Nevertheless, in cases where a lawsuit can be initiated in the United States, discovery can be a valuable weapon. Without U.S. discovery procedures, it may not have been possible for TSMC to obtain such favorable settlements against SMIC. Thus, when facing litigations or infringement activities by competitors, companies should consider the possibility of bringing suit in a U.S. forum.

Lesson #4: Sometimes, the best defense is a good offense – strong patent portfolios should include patents that can be used against competitors.

According to Walter Isaacson’s biography of Steve Jobs, Apple’s former CEO once proclaimed: “I will spend my last dying breath if I need to, and I will spend every penny of Apple’s $40 billion in the bank, to right this wrong. I’m going to destroy Android, because it’s a stolen product. I’m willing to go thermonuclear war on this.”

Several of the leading smartphone manufacturers, including HTC and Samsung, were targets of Apple’s “thermonuclear war.” Apple’s war against HTC started in 2010, and involved multiple litigations in the United States over a three-year span, both in the ITC and in district courts. Fortunately for HTC, it was heavily armed with its own patents and was able to file countersuits against Apple, and the two companies reached a global settlement in about three and half years.

If a company waits until it is sued to acquire patents, it may be too late or expensive to do so. There is little time to search for quality patents, and even if any are found, sellers sensing the buyer’s urgency will likely seek a hefty premium.

Apple’s war against Samsung, however, continues. Although Samsung and Apple decided to cease dozens of non-U.S. IP lawsuits, that agreement did not end the U.S. IP cases between them. One lawsuit resulted in a verdict against Samsung totaling US$920 million, though part of that verdict was recently overturned on appeal and now awaits re-trial. There is no telling when Apple and Samsung will call a truce in the United States.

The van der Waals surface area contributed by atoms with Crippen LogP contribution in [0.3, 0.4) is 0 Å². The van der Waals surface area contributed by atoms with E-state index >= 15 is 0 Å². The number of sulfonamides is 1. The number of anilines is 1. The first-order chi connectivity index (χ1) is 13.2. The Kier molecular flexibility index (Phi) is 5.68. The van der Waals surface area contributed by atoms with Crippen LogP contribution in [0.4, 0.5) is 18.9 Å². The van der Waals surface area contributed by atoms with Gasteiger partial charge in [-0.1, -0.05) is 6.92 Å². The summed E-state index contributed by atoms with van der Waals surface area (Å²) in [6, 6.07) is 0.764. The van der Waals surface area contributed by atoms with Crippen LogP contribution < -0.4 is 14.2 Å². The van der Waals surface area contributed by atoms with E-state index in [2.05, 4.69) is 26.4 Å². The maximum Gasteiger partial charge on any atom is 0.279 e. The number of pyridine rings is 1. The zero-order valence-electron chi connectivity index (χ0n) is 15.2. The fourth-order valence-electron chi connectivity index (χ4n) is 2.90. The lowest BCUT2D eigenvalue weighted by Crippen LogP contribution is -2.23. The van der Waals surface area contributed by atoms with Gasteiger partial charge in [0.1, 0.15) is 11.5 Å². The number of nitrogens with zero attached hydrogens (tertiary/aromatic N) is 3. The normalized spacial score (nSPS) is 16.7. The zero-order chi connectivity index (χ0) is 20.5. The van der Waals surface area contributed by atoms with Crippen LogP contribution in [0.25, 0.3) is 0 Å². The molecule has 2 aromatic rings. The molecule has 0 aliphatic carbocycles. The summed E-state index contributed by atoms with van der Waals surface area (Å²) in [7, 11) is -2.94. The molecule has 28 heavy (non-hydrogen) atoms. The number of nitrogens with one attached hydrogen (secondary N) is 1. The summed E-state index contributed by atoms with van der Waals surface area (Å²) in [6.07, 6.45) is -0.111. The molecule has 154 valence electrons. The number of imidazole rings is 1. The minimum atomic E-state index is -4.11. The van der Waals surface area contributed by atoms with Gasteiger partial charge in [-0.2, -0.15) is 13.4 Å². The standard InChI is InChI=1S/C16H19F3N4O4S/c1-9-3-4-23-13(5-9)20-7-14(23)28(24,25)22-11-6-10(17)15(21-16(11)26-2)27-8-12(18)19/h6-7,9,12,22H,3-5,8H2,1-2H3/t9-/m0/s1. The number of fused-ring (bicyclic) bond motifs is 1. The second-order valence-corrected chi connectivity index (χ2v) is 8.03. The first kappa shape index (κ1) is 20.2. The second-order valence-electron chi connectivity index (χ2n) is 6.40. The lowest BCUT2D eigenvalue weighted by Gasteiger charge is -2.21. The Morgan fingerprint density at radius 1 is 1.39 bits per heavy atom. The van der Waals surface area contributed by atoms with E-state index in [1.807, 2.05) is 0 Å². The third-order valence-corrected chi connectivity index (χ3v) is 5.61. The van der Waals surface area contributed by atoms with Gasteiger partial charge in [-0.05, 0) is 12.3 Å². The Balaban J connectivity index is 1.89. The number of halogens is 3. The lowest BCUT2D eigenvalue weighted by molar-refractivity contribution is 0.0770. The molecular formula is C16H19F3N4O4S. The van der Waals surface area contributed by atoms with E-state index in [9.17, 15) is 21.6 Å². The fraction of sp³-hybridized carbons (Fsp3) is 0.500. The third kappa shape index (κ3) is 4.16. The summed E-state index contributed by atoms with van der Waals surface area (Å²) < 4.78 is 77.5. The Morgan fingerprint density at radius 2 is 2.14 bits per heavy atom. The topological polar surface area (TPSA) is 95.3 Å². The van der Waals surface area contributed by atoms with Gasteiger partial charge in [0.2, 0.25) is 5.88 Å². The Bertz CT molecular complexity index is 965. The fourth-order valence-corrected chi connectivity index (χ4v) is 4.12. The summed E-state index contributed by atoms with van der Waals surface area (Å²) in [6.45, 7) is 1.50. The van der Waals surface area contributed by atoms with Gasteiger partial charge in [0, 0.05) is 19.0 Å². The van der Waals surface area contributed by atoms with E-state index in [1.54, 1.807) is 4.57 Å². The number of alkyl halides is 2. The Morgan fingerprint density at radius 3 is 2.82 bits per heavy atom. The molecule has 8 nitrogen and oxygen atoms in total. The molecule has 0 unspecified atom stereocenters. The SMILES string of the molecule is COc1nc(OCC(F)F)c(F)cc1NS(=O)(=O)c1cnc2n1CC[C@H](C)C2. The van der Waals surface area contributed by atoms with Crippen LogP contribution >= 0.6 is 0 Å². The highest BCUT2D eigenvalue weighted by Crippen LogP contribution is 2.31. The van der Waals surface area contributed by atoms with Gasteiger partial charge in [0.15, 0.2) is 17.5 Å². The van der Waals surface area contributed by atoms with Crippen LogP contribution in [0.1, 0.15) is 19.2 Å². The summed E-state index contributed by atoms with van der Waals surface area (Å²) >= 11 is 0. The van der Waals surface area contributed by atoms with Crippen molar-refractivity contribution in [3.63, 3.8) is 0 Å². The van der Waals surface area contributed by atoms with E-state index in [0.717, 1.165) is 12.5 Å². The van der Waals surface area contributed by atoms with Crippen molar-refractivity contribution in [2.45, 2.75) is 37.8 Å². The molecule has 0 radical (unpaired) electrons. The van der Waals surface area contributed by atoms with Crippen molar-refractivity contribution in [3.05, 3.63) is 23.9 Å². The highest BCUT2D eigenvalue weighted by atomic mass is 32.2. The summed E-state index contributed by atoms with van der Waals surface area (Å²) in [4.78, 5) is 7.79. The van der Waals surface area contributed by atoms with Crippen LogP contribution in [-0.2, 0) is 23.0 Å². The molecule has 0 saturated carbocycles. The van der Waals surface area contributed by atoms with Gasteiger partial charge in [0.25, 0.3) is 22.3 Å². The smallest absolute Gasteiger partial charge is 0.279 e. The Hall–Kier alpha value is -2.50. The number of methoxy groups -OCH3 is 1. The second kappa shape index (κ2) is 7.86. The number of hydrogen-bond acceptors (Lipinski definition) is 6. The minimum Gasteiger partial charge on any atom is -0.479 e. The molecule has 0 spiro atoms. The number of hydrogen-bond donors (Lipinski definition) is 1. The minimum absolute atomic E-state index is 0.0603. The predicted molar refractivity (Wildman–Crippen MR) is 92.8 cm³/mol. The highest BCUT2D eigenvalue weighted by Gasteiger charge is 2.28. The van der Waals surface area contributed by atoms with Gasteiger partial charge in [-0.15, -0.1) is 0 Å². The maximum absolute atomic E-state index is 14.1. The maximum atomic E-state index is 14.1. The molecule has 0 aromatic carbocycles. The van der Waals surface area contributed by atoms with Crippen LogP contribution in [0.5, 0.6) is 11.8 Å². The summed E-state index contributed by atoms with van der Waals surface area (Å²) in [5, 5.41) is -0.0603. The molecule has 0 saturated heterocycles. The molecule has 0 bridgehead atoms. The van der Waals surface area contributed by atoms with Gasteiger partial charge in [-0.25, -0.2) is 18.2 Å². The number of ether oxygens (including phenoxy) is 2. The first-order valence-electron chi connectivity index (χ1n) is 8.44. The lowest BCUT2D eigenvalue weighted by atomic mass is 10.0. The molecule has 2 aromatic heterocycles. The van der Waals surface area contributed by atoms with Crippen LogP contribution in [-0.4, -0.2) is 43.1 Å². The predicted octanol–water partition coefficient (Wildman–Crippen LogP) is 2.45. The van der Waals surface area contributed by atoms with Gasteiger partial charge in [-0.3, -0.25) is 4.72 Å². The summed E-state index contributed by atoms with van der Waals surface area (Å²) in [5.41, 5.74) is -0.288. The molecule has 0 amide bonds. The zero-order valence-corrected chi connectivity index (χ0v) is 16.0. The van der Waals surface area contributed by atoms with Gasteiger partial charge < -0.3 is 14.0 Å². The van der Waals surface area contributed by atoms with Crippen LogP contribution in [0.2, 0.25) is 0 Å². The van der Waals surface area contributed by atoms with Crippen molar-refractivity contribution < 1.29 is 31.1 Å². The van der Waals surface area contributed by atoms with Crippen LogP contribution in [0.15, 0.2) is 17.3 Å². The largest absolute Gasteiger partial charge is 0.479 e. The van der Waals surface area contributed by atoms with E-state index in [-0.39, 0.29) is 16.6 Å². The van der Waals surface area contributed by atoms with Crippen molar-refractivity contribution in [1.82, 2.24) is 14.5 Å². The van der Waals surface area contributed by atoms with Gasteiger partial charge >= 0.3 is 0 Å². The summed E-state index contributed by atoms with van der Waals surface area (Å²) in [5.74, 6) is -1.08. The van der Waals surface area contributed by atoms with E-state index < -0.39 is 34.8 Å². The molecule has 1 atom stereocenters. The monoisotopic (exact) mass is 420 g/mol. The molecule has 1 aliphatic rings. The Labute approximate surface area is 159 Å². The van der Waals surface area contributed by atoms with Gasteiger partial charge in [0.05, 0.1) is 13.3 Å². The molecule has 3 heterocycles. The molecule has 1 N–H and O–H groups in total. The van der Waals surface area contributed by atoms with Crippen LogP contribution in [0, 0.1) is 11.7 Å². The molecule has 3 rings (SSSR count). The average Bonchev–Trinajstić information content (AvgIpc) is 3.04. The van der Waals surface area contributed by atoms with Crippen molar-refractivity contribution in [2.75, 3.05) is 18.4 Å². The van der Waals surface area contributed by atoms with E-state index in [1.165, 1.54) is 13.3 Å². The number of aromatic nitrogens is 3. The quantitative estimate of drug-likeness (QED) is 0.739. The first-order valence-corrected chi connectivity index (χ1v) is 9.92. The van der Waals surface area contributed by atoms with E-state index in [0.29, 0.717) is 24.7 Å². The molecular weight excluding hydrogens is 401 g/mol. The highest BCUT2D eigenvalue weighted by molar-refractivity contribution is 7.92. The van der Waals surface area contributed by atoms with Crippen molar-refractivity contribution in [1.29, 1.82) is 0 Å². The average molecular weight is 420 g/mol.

The Apple wars with HTC and Samsung are good examples of why companies that plan to enter competitive markets and sell products that will likely enter the United States need to develop a strategy for dealing with patent assertions from competitors well before any assertions are actually made. One critical aspect of that strategy is developing a strong patent portfolio early on, through both applications and acquisitions. These patents can then be used not only to exclude others from using a company’s inventions, but also as defensive weapons for countersuits when facing patent infringement accusations.

If a company waits until it is sued to acquire patents, it may be too late or expensive to do so, as many companies – including ones in Taiwan – have found. The reason is because there is little time to search for quality patents, and even if any are found, sellers sensing the buyer’s urgency will likely seek a hefty premium.

Developing a strong patent portfolio takes time as well as strategic planning and effective organization. Without a strategy, a company will likely end up with a portfolio of patents that is of little value, yet costs more and more money to maintain as the number of patents increases and patent maintenance fees rise. A good strategy should include the following general steps: (1) identifying a company’s, as well as key competitors’, core technology areas, (2) determining where the company stands in those areas in relation to competitors, (3) evaluating the company’s existing portfolio to determine coverage areas and weaknesses, (4) performing a patent landscape analysis to identify opportunities as well as vulnerability to suits from competitors and licensing entities, (5) formulating a plan to take advantage of opportunities and address vulnerabilities and weaknesses identified, and (6) implementing that plan through patent prosecution and patent acquisitions. Overall, the strategy should prioritize patent quality over quantity.

High-quality patents are among the most valuable IP assets a company can have and are usually the result of a team effort among the company’s business personnel, engineers, in-house legal professionals, and outside patent attorneys or agents.

Conclusion

The battles fought by many leading Taiwan companies, won or lost, offer great lessons for other Taiwan companies. Leveraging your IP portfolio, managing IP issues with business and legal goals in mind, understanding the expectations and rules of U.S. courts, and protecting trade secrets can all reduce long-term risks and costs. Effective IP and litigation management can also avoid devastating results in litigation against competitors and, in many instances, can even prevent litigation altogether.